$1 Bánh Mì

$1 Bánh Mì

I ate my first bánh mì while traveling through Laos in 2003. Not having seen a baguette the entire time I’d traveled through Thailand, it was a bit of a surprise. Back then, nary an American knew the word. Today everyone, including my parents, knows what it is and where to get one. What most people don’t realize is how easy it is to make at home.

In Laos, we ate the sandwich with pate rather than with brisket or pork belly. I am a fan of all three, independently or combined, but pate is the cheapest and easiest to make at home. This recipe costs little more than a $1 and tastes so good that even my nine-year-old friend Malin asked for seconds.

Although making a pate sounds tricky, it’s not. You can even make it without a food processor and call it “country style.”

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The completed loaf, removed from its pan.

Pate for bánh mì
6 oz chicken livers (half the container)
6 oz ground pork (I’m using that Morrell Pork Sausage I mentioned) (half of the package)
1 & 1/2 t. sugar
1/2 t. salt
1/8 t. dried ground coriander
1/8 t. dried ground cumin
Cracked black pepper
2 cloves of garlic, minced or pressed
1/4 cup water

Take the chicken livers you bought. If you got them frozen, let them sit on the counter for about an hour. They will defrost very quickly. Remove approx. 6 oz. (or, half the container). The other half of the container can go back in the freezer.

I like to lay the livers out on a tea towel to absorb more of the moisture, but you could pat them down with paper towels or leave them in a strainer for a bit. You will need to adjust for moisture and add less water later if your livers are too wet. Remove the “brown or green trimmings and fatty vestiges” as the Ravenous Couple says.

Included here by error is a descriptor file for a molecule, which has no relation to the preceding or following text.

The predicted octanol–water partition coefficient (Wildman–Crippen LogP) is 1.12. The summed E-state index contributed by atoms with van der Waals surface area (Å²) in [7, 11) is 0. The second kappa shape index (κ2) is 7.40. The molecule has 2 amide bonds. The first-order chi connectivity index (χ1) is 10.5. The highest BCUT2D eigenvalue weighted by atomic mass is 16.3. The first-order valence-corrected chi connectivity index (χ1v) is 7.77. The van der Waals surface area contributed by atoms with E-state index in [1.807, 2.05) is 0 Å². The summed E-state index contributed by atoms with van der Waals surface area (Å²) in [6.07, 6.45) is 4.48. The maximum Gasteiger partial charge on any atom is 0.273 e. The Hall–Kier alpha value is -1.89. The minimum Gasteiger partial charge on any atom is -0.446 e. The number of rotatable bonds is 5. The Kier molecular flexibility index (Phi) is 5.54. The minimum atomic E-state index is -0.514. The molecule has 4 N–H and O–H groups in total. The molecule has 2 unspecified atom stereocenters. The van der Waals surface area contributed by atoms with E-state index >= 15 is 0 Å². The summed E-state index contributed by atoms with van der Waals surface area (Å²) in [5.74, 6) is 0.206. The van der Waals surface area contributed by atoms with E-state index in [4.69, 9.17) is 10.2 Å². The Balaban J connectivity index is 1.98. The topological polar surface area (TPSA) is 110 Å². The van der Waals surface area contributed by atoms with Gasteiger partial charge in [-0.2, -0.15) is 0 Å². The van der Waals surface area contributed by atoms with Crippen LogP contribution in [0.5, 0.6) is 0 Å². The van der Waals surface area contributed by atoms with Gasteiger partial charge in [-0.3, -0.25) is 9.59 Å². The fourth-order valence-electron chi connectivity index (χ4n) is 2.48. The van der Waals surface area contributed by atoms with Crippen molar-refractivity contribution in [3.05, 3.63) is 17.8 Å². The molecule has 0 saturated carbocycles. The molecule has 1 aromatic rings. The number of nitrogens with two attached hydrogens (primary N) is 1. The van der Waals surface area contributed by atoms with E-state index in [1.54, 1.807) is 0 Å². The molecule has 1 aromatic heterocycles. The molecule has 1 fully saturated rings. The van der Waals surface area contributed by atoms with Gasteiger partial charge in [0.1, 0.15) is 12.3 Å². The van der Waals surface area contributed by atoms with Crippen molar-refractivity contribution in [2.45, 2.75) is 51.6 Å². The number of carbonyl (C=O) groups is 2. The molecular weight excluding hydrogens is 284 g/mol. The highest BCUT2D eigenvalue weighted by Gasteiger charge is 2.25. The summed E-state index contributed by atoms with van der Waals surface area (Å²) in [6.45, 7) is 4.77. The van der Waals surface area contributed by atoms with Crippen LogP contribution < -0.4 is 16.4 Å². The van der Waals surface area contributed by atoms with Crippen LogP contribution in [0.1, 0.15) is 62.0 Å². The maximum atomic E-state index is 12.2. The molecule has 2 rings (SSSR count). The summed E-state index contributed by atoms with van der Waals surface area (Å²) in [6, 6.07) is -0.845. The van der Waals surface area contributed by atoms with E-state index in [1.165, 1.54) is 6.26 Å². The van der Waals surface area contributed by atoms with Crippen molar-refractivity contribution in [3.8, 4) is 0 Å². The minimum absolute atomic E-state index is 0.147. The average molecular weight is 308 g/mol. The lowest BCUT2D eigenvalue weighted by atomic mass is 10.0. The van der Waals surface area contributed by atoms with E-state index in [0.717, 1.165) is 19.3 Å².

Hopefully you processed extra breadcrumbs yesterday, but if not, simply take a piece of that loaf out of the freezer, slice in a couple pieces and process. While you’re at it, take out another piece for your sandwich bread. When crumby, add everything but the water. If the mixture is too thick and clumps around the blade, add water. If it turns into a creamy blend, you’re good. Add a splash of water and process more. A lot of recipes call for wine, champagne, etc. You can add it, but since I skipped it out of thrift.

The completed sandwich with a side of mayo.

The completed sandwich with a side of mayo.

Pour the mixture into a loaf pan. (I have this tiny one which makes just enough pate for one person for a week.) Set that pan in another pan filled with water. Dot the top with butter. Bake at 350 for 30-45 minutes. Check for done-ness by sticking a toothpick in the middle. The loaf will also start to pull away from the sides as it finishes baking. Set side to cool.

Assembly
Now take out a jalapeno, some cilantro, and your pickles and cumin mayonnaise. Smear the mayo on a piece of that trusty bread and place it face-down on a skillet or comal. Put a tea kettle or large pot on top; press. Rotate it as needed to make sure it gets evenly toasted. Top with more mayo as needed, cilantro, finely sliced jalapeno, pickles and pate.

FOR TOMORROW
Today I noticed that my jalapenos were looking a little withered. I have a few methods for prolonging the life of fruits and vegetables. I thought through my options: I could oven-dry them; pickle them; or put them in a simple syrup (there’s a company bottles this combo and calls it gold). They’re delicious, but for less than two dollars and very little time, you should make your own. They are great in burritos – and you can even use the remaining syrup in cocktails. Take at least one, slice it finely and drop it in vinegar. We’ll use this tomorrow.

FOR A RAINY DAY
So you may have noticed that you only used half of the pork sausage. If you’re just one person, it’s all you’ll need. You’ll use the other 6 oz. of pork sausage tomorrow. As for the livers, we’ll make chicken liver pate at a later date! If you doubled the recipe, you’ll just have to buy more. At a $1 a container, keeping chicken livers in the freezer is a handy thing to do.